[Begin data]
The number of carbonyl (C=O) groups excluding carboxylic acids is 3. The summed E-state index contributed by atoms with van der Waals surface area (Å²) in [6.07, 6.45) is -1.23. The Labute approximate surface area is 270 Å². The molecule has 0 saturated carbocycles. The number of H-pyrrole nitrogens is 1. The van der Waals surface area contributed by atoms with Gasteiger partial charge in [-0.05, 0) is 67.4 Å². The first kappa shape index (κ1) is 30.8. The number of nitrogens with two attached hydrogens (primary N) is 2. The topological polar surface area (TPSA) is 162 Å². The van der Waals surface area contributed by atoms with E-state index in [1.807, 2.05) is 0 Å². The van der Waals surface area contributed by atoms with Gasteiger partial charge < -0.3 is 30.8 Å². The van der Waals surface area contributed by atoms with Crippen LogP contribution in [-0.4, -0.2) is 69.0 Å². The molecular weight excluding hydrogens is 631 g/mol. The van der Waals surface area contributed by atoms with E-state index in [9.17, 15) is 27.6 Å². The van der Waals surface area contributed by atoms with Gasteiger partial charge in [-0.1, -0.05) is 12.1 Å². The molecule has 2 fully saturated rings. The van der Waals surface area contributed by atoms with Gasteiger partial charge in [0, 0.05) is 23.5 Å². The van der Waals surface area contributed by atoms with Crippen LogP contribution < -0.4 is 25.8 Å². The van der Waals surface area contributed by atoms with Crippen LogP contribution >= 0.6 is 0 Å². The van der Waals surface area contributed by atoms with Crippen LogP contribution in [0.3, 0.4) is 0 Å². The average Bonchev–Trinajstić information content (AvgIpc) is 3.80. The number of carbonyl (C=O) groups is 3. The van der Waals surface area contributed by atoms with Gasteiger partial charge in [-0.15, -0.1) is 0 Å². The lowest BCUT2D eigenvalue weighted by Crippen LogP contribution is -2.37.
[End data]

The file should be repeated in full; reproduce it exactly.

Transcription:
The number of carbonyl (C=O) groups excluding carboxylic acids is 3. The summed E-state index contributed by atoms with van der Waals surface area (Å²) in [6.07, 6.45) is -1.23. The Labute approximate surface area is 270 Å². The molecule has 0 saturated carbocycles. The number of H-pyrrole nitrogens is 1. The van der Waals surface area contributed by atoms with Gasteiger partial charge in [-0.05, 0) is 67.4 Å². The first kappa shape index (κ1) is 30.8. The number of nitrogens with two attached hydrogens (primary N) is 2. The topological polar surface area (TPSA) is 162 Å². The van der Waals surface area contributed by atoms with E-state index in [1.807, 2.05) is 0 Å². The van der Waals surface area contributed by atoms with Gasteiger partial charge < -0.3 is 30.8 Å². The van der Waals surface area contributed by atoms with Crippen LogP contribution in [-0.4, -0.2) is 69.0 Å². The molecular weight excluding hydrogens is 631 g/mol. The van der Waals surface area contributed by atoms with E-state index in [9.17, 15) is 27.6 Å². The van der Waals surface area contributed by atoms with Gasteiger partial charge in [-0.1, -0.05) is 12.1 Å². The molecule has 2 fully saturated rings. The van der Waals surface area contributed by atoms with Gasteiger partial charge in [0, 0.05) is 23.5 Å². The van der Waals surface area contributed by atoms with Crippen LogP contribution < -0.4 is 25.8 Å². The van der Waals surface area contributed by atoms with Crippen LogP contribution >= 0.6 is 0 Å². The van der Waals surface area contributed by atoms with Crippen LogP contribution in [0.3, 0.4) is 0 Å². The average Bonchev–Trinajstić information content (AvgIpc) is 3.80. The number of carbonyl (C=O) groups is 3. The van der Waals surface area contributed by atoms with Gasteiger partial charge in [-0.15, -0.1) is 0 Å². The lowest BCUT2D eigenvalue weighted by Crippen LogP contribution is -2.37.